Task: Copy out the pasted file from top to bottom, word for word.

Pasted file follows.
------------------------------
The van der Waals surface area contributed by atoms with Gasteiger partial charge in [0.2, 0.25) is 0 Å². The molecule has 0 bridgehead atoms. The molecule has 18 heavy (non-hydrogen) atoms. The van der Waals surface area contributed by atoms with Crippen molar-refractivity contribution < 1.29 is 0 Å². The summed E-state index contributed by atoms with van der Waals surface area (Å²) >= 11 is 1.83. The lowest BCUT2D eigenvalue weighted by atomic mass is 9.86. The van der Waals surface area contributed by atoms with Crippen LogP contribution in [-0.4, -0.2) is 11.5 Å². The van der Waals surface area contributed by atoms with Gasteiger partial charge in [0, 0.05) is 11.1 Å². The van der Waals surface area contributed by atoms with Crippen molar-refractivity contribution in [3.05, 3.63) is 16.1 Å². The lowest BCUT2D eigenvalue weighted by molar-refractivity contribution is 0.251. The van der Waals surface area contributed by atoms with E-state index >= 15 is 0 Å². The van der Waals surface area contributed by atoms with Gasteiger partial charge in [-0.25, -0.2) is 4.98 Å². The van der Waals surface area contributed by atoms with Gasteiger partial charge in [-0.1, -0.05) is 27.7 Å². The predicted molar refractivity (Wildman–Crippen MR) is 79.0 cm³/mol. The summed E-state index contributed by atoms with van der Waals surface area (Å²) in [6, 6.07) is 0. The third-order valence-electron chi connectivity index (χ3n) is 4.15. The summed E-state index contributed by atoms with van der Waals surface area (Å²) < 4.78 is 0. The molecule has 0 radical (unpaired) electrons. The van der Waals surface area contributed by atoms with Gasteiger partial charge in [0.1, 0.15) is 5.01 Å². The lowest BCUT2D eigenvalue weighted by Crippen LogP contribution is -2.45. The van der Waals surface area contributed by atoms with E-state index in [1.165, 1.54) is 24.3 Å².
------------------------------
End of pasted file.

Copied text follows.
The van der Waals surface area contributed by atoms with Gasteiger partial charge in [0.2, 0.25) is 0 Å². The molecule has 0 bridgehead atoms. The molecule has 18 heavy (non-hydrogen) atoms. The van der Waals surface area contributed by atoms with Crippen molar-refractivity contribution < 1.29 is 0 Å². The summed E-state index contributed by atoms with van der Waals surface area (Å²) >= 11 is 1.83. The lowest BCUT2D eigenvalue weighted by atomic mass is 9.86. The van der Waals surface area contributed by atoms with Crippen LogP contribution in [-0.4, -0.2) is 11.5 Å². The van der Waals surface area contributed by atoms with Gasteiger partial charge in [0, 0.05) is 11.1 Å². The van der Waals surface area contributed by atoms with Crippen molar-refractivity contribution in [3.05, 3.63) is 16.1 Å². The lowest BCUT2D eigenvalue weighted by molar-refractivity contribution is 0.251. The van der Waals surface area contributed by atoms with E-state index >= 15 is 0 Å². The van der Waals surface area contributed by atoms with Gasteiger partial charge in [-0.25, -0.2) is 4.98 Å². The van der Waals surface area contributed by atoms with Gasteiger partial charge in [-0.1, -0.05) is 27.7 Å². The predicted molar refractivity (Wildman–Crippen MR) is 79.0 cm³/mol. The summed E-state index contributed by atoms with van der Waals surface area (Å²) in [6, 6.07) is 0. The third-order valence-electron chi connectivity index (χ3n) is 4.15. The summed E-state index contributed by atoms with van der Waals surface area (Å²) < 4.78 is 0. The molecule has 0 radical (unpaired) electrons. The van der Waals surface area contributed by atoms with Gasteiger partial charge in [0.1, 0.15) is 5.01 Å². The lowest BCUT2D eigenvalue weighted by Crippen LogP contribution is -2.45. The van der Waals surface area contributed by atoms with E-state index in [1.165, 1.54) is 24.3 Å².